Finally the wait is over. Euro 2012 is underway and the tournament curtain raiser hopefully heralded the start of some spectacular football.
However, plenty of questions remain unanswered – Can England pull off the impossible? Can one of the underdogs take the tournament by the scruff of the neck? Or will one of the three genuine ‘Golden Generations’ charge to glory?
With the action in its early days, GMF takes a look at the major issues that will be resolved in the coming weeks.
Are Spain on the slide?
Carles Puyol out. David Villa out. Fernando Torres woefully out of form. Spain have plenty of issues as they attempt to make history by becoming the first team to win three consecutive major tournaments. Fans of La Roja will likely be concerned with plans to make David Silva, a diminutive playmaker, the focal point of their attack.
Equally, the heartbeat of the Spanish side, Xavi, has struggled badly with injury this season and appears off the beat; something he has never been accused off during his illustrious career.
Fans have been quick to draw parallels with Barcelona’s stumble this season and Spain’s possible downfall – but are the reigning champions vulnerable?
While they don’t go into the tournament in the best shape imaginable thanks to fatigue, to say that Spain’s fate will mirror that of Barcelona’s seems foolhardy. A glance at their squad reveals a staggering strength in depth; the likes of Santi Cazorla, Juan Mata, Javi Martinez, Fernando Llorente and David Silva are all ready to fire if Xavi, Andres Iniesta and Pedro fail. Their friendly record may contain defeats against England and Italy in recent months but they qualified strongly without defeat and are rightly favourites to reach the final.
Should players walk off?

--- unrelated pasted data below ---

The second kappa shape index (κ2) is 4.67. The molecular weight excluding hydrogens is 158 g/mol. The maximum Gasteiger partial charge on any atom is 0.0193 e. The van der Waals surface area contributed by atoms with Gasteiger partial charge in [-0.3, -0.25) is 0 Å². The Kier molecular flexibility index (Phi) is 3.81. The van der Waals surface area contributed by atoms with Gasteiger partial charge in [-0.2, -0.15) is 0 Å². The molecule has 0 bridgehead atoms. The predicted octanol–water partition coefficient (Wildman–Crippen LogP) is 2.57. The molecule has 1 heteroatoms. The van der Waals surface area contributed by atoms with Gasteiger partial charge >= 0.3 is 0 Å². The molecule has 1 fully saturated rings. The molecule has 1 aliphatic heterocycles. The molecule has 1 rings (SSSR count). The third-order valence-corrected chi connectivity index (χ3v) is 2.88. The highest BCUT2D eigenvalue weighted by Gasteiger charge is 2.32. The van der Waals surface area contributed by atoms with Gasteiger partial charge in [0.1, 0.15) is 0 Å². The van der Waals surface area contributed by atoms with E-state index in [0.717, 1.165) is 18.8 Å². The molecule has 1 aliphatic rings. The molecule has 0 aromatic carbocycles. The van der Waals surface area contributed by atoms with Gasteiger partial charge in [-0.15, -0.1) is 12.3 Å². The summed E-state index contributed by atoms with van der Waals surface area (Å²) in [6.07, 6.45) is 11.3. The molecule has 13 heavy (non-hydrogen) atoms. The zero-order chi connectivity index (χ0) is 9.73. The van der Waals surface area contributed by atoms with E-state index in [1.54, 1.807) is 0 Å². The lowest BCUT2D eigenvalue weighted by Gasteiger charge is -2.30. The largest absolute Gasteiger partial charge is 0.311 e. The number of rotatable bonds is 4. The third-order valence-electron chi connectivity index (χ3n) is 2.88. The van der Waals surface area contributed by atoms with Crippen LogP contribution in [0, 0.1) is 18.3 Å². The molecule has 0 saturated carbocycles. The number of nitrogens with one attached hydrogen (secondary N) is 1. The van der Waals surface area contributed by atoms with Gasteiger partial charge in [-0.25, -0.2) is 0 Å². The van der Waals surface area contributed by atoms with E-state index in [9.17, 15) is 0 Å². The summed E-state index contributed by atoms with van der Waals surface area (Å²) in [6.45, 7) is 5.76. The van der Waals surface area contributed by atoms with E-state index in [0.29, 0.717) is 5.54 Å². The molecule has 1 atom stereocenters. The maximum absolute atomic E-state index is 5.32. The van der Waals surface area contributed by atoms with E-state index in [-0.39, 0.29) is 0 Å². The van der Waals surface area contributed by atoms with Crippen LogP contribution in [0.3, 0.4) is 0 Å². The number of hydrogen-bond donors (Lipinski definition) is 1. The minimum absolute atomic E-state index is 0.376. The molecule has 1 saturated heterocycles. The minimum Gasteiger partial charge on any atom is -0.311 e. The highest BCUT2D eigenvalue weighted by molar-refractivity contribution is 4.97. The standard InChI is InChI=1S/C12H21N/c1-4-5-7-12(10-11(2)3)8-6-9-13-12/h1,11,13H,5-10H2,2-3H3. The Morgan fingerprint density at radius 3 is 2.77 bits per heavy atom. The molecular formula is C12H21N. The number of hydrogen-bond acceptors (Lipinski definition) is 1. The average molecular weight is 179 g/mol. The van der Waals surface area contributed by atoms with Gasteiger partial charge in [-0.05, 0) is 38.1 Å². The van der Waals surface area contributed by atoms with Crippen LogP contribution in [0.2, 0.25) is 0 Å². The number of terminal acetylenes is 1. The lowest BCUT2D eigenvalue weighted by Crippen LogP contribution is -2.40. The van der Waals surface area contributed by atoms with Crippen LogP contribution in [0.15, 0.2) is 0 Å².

It is the issue that hangs heavy over Euro 2012. Since Panorama’s documentary highlighting issues with racism in host countries Ukraine and Poland it has been the hot topic and one question remains; should players walk off if racist chants occur?
Former England defender Sol Campbell implored fans not to travel or risk ‘coming back in a coffin’- something that Andriy Shevchenko refuted - while the Netherlands squad was subject to racist abuse during a training session on Thursday.
Michel Platini, head of Uefa, issued conflicting statements by suggesting players could be booked for leaving the field if they hear racist abuse while also telling referees that they can lead teams off in similar circumstances.
Uefa’s record in dealing with issues of racism is somewhat chequered – Manchester City’s fine for appearing one minute late for the second half of their Europa League tie against Sporting Lisbon tis season was greater than the punishment doled out to Porto after their fans hurled racist abuse at City players in the previous round.
There is no greater stage to make a clear and bold statement that racism cannot be tolerated in football – and if that means players, referees or Uefa officials bringing games to an abrupt end then so be it.